AGP APERTURE

3/21/2003

AGP Aperture: An area of memory space that appears to an Accelerated Graphics Processor video system to be a contiguous block of memory. It is a (small) chunk of the 4GB memory space in the 80x8x architecture that is being appropriated for a purpose other than directly accessing memory. It is used in order to avoid burdening PC Operating Systems with the need to work around the addresses used by a fixed video buffer -- an arrangement that has been troublesome in the past.

The aperture address range is mapped to actual physical memory addresses by motherboard hardware containing a set of Graphics Attribute Remapping Tables (GART). These allow potentially discontinuous 4Kbyte pages of PC memory to be mapped into a contiguous memory space seen by the AGP card. The AGP Aperture addresses are always numerically above the highest value of physical memory installed so that there can not be a conflict between AGP and physical addresses.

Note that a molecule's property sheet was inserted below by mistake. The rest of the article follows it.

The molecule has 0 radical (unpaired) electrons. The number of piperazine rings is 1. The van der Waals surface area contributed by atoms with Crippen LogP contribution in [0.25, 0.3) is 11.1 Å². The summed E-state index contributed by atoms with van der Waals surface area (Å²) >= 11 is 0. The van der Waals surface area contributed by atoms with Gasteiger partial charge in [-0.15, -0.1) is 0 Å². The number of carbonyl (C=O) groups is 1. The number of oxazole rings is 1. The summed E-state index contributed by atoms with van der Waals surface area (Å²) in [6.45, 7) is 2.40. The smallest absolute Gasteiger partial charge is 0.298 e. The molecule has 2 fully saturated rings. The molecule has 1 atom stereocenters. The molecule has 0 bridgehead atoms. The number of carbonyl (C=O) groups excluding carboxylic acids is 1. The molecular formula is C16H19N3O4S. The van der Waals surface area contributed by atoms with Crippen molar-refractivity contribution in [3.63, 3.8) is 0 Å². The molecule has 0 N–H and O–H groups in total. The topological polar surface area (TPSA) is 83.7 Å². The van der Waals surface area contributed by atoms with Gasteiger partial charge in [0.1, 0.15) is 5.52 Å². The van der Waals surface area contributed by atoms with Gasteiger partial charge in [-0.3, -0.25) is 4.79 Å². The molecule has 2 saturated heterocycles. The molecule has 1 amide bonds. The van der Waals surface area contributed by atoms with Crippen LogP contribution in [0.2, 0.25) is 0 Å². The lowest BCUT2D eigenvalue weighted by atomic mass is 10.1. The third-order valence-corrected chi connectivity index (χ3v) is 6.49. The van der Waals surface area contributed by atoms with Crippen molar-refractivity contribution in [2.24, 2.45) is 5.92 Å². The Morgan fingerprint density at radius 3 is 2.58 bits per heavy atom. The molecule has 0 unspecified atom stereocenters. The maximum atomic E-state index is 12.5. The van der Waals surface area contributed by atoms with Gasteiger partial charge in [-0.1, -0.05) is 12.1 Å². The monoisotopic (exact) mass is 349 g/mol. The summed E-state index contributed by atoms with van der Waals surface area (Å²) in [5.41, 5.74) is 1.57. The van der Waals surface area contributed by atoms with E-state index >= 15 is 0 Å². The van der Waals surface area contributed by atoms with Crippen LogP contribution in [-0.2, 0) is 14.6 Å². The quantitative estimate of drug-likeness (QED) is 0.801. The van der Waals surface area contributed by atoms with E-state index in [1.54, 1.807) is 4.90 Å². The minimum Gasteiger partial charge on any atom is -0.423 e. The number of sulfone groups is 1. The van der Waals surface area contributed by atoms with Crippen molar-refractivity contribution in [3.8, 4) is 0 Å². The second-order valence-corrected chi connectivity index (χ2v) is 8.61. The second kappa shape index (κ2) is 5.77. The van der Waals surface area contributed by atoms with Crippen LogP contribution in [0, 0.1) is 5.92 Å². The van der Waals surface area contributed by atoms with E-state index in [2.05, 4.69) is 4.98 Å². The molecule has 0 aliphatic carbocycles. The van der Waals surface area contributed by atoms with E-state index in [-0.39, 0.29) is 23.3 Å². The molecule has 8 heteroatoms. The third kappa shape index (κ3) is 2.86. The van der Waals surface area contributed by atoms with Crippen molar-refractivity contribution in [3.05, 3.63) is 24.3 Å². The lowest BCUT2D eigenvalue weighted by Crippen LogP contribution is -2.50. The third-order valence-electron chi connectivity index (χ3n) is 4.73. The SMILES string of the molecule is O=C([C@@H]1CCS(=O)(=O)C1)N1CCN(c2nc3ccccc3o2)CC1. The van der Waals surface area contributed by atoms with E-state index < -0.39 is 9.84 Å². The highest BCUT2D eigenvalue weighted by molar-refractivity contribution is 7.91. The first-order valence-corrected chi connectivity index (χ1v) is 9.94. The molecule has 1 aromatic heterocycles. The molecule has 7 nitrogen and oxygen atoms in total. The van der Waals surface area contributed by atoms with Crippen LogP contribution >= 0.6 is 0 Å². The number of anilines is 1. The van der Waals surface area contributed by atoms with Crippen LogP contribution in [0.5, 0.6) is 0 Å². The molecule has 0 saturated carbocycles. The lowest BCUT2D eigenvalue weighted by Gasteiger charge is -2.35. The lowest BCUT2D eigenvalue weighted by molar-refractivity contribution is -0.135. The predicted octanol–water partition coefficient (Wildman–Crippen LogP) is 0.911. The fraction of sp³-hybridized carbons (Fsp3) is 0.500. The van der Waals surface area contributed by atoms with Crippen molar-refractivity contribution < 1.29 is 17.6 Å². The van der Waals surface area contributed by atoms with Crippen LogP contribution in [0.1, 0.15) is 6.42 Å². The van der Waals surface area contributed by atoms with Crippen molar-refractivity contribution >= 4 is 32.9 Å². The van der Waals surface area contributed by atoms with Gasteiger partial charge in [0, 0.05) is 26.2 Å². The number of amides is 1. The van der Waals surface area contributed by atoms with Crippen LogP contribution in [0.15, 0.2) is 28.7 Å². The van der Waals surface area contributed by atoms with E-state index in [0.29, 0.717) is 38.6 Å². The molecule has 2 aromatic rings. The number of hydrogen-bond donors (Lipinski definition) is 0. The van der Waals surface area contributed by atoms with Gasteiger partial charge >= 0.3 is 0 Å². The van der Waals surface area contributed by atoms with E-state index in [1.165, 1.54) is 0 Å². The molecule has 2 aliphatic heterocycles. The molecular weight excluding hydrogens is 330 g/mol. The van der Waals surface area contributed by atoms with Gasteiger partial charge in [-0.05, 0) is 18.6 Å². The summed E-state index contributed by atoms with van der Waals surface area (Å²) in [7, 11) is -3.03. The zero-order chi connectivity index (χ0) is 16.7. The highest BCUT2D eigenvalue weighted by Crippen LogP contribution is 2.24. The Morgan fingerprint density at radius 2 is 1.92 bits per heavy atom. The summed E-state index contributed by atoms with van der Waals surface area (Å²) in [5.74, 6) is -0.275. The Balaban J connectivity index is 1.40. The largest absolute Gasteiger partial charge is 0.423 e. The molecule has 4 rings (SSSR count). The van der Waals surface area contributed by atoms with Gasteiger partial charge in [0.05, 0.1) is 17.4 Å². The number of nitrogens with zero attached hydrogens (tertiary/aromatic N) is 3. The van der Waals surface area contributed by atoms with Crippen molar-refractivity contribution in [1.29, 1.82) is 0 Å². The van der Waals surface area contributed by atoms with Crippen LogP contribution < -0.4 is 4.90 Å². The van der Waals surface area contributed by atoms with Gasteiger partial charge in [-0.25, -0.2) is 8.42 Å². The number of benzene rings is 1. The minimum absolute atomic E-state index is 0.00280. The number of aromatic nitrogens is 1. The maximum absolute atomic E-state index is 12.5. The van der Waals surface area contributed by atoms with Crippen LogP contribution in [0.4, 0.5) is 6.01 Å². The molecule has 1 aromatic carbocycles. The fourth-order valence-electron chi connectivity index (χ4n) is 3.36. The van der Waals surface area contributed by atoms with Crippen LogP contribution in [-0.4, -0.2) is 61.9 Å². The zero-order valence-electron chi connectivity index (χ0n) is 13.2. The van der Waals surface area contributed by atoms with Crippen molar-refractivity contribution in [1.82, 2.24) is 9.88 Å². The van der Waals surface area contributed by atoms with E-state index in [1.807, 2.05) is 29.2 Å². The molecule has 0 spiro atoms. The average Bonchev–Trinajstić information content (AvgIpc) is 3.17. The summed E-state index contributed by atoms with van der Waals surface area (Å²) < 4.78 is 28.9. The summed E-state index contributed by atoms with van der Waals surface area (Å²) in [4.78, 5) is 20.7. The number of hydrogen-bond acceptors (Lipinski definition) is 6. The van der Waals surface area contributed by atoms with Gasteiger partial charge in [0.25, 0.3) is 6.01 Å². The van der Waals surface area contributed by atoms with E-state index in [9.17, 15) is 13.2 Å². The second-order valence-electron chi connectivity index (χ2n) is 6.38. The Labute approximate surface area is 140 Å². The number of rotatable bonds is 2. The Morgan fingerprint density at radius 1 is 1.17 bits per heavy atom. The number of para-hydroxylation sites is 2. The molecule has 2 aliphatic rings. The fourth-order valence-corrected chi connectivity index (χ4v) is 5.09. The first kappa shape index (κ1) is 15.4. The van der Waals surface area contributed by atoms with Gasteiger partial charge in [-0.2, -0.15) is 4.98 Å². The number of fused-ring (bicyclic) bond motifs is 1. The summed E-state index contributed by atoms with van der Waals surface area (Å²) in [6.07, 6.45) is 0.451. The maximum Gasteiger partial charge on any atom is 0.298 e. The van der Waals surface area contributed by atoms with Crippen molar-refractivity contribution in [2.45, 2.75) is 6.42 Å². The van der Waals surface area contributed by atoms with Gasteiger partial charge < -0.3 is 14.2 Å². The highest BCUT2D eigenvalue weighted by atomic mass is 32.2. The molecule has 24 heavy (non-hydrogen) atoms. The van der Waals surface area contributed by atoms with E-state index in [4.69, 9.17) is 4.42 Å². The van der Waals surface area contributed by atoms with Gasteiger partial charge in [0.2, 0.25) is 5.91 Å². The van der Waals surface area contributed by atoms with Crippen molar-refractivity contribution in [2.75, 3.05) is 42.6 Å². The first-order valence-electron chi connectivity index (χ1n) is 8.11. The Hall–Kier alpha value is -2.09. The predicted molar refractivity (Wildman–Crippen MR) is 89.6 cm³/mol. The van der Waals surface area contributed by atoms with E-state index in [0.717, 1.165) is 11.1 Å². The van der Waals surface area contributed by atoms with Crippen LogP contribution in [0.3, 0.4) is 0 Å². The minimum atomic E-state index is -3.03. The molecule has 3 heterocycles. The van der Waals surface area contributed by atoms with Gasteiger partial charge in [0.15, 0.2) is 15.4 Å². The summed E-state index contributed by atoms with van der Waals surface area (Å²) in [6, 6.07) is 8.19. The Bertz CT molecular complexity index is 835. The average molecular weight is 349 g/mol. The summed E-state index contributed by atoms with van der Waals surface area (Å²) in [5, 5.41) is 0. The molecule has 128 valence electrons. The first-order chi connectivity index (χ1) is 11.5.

The AGP Aperture is also used by the PCI bus when accessing video memory in a system with an AGP system available. Access via PCI is allowed, but it is not desirable for high volume transfers. It is slower than accessing the memory via the AGP card or the PC memory subsystem. The PCI bus has a lower bandwidth than either AGP or the PC memory subsystem.

Many BIOSes have a setting for PCI Aperture size. This setting seems to have little or no affect on PC performance. It is probably unwise to set the AGP aperture value in the BIOS to less than the default unless there is a specific recommendation from the video card manufacturer to use a smaller value. Larger values will probably do no harm (nor good).

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